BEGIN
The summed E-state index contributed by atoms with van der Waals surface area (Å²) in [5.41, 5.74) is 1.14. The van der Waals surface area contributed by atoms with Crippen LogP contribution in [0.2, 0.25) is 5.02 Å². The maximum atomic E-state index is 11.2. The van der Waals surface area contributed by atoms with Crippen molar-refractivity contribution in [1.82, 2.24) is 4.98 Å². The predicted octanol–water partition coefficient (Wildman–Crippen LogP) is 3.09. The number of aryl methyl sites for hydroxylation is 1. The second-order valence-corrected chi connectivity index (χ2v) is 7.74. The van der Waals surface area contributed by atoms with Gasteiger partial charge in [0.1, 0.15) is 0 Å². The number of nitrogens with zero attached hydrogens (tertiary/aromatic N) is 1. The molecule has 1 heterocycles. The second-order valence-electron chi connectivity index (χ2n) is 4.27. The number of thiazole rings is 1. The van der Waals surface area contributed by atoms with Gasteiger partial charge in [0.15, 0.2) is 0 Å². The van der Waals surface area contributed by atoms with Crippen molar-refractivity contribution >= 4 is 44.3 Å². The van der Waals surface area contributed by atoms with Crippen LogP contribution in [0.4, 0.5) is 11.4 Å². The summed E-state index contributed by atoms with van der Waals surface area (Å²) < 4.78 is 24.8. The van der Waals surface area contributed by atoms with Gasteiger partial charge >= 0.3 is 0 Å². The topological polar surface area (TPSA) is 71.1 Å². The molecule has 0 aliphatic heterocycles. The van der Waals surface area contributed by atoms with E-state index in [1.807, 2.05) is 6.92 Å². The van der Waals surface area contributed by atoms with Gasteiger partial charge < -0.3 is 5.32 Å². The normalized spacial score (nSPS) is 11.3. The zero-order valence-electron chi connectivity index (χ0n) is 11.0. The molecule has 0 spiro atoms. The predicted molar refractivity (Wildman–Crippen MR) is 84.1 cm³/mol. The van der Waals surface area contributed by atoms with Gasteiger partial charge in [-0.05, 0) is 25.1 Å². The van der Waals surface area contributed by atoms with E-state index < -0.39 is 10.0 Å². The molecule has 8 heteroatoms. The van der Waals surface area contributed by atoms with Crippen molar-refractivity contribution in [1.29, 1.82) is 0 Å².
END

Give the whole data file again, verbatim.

The summed E-state index contributed by atoms with van der Waals surface area (Å²) in [5.41, 5.74) is 1.14. The van der Waals surface area contributed by atoms with Crippen LogP contribution in [0.2, 0.25) is 5.02 Å². The maximum atomic E-state index is 11.2. The van der Waals surface area contributed by atoms with Crippen molar-refractivity contribution in [1.82, 2.24) is 4.98 Å². The predicted octanol–water partition coefficient (Wildman–Crippen LogP) is 3.09. The number of aryl methyl sites for hydroxylation is 1. The second-order valence-corrected chi connectivity index (χ2v) is 7.74. The van der Waals surface area contributed by atoms with Gasteiger partial charge in [0.1, 0.15) is 0 Å². The number of nitrogens with zero attached hydrogens (tertiary/aromatic N) is 1. The molecule has 1 heterocycles. The second-order valence-electron chi connectivity index (χ2n) is 4.27. The number of thiazole rings is 1. The van der Waals surface area contributed by atoms with Gasteiger partial charge in [0.15, 0.2) is 0 Å². The van der Waals surface area contributed by atoms with Crippen molar-refractivity contribution >= 4 is 44.3 Å². The van der Waals surface area contributed by atoms with Crippen LogP contribution in [0.4, 0.5) is 11.4 Å². The summed E-state index contributed by atoms with van der Waals surface area (Å²) < 4.78 is 24.8. The van der Waals surface area contributed by atoms with Gasteiger partial charge >= 0.3 is 0 Å². The topological polar surface area (TPSA) is 71.1 Å². The molecule has 0 aliphatic heterocycles. The van der Waals surface area contributed by atoms with E-state index in [1.807, 2.05) is 6.92 Å². The van der Waals surface area contributed by atoms with Gasteiger partial charge < -0.3 is 5.32 Å². The normalized spacial score (nSPS) is 11.3. The zero-order valence-electron chi connectivity index (χ0n) is 11.0. The molecule has 0 spiro atoms. The predicted molar refractivity (Wildman–Crippen MR) is 84.1 cm³/mol. The van der Waals surface area contributed by atoms with Gasteiger partial charge in [-0.05, 0) is 25.1 Å². The van der Waals surface area contributed by atoms with E-state index < -0.39 is 10.0 Å². The molecule has 8 heteroatoms. The van der Waals surface area contributed by atoms with Crippen molar-refractivity contribution in [1.29, 1.82) is 0 Å².